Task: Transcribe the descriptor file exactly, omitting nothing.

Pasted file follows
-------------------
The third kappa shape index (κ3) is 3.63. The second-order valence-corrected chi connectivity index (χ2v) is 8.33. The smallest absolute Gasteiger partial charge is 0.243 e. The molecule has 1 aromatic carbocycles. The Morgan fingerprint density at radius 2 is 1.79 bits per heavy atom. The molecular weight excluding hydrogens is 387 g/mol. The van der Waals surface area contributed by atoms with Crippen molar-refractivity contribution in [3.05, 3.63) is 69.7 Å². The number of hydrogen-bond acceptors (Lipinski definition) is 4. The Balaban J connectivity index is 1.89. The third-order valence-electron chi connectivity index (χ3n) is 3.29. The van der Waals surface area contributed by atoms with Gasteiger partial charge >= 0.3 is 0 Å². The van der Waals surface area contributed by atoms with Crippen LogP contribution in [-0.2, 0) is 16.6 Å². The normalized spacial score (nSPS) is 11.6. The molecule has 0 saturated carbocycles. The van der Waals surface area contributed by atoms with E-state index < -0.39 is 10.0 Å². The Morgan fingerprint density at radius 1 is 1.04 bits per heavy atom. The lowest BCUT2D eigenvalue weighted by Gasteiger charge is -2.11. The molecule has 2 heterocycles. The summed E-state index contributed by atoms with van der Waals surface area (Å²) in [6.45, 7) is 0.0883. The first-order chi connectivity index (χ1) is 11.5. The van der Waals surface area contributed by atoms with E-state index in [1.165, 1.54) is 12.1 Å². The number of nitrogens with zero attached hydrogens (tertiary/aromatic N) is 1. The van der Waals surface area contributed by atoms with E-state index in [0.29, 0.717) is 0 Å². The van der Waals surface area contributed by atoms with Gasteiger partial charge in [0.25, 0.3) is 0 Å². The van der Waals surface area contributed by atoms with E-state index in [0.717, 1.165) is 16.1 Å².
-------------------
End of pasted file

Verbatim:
The third kappa shape index (κ3) is 3.63. The second-order valence-corrected chi connectivity index (χ2v) is 8.33. The smallest absolute Gasteiger partial charge is 0.243 e. The molecule has 1 aromatic carbocycles. The Morgan fingerprint density at radius 2 is 1.79 bits per heavy atom. The molecular weight excluding hydrogens is 387 g/mol. The van der Waals surface area contributed by atoms with Crippen molar-refractivity contribution in [3.05, 3.63) is 69.7 Å². The number of hydrogen-bond acceptors (Lipinski definition) is 4. The Balaban J connectivity index is 1.89. The third-order valence-electron chi connectivity index (χ3n) is 3.29. The van der Waals surface area contributed by atoms with Gasteiger partial charge >= 0.3 is 0 Å². The van der Waals surface area contributed by atoms with Crippen LogP contribution in [-0.2, 0) is 16.6 Å². The normalized spacial score (nSPS) is 11.6. The molecule has 0 saturated carbocycles. The van der Waals surface area contributed by atoms with E-state index < -0.39 is 10.0 Å². The Morgan fingerprint density at radius 1 is 1.04 bits per heavy atom. The lowest BCUT2D eigenvalue weighted by Gasteiger charge is -2.11. The molecule has 2 heterocycles. The summed E-state index contributed by atoms with van der Waals surface area (Å²) in [6.45, 7) is 0.0883. The first-order chi connectivity index (χ1) is 11.5. The van der Waals surface area contributed by atoms with E-state index in [1.165, 1.54) is 12.1 Å². The number of nitrogens with zero attached hydrogens (tertiary/aromatic N) is 1. The van der Waals surface area contributed by atoms with E-state index in [0.29, 0.717) is 0 Å². The van der Waals surface area contributed by atoms with Gasteiger partial charge in [0.25, 0.3) is 0 Å². The van der Waals surface area contributed by atoms with E-state index in [0.717, 1.165) is 16.1 Å².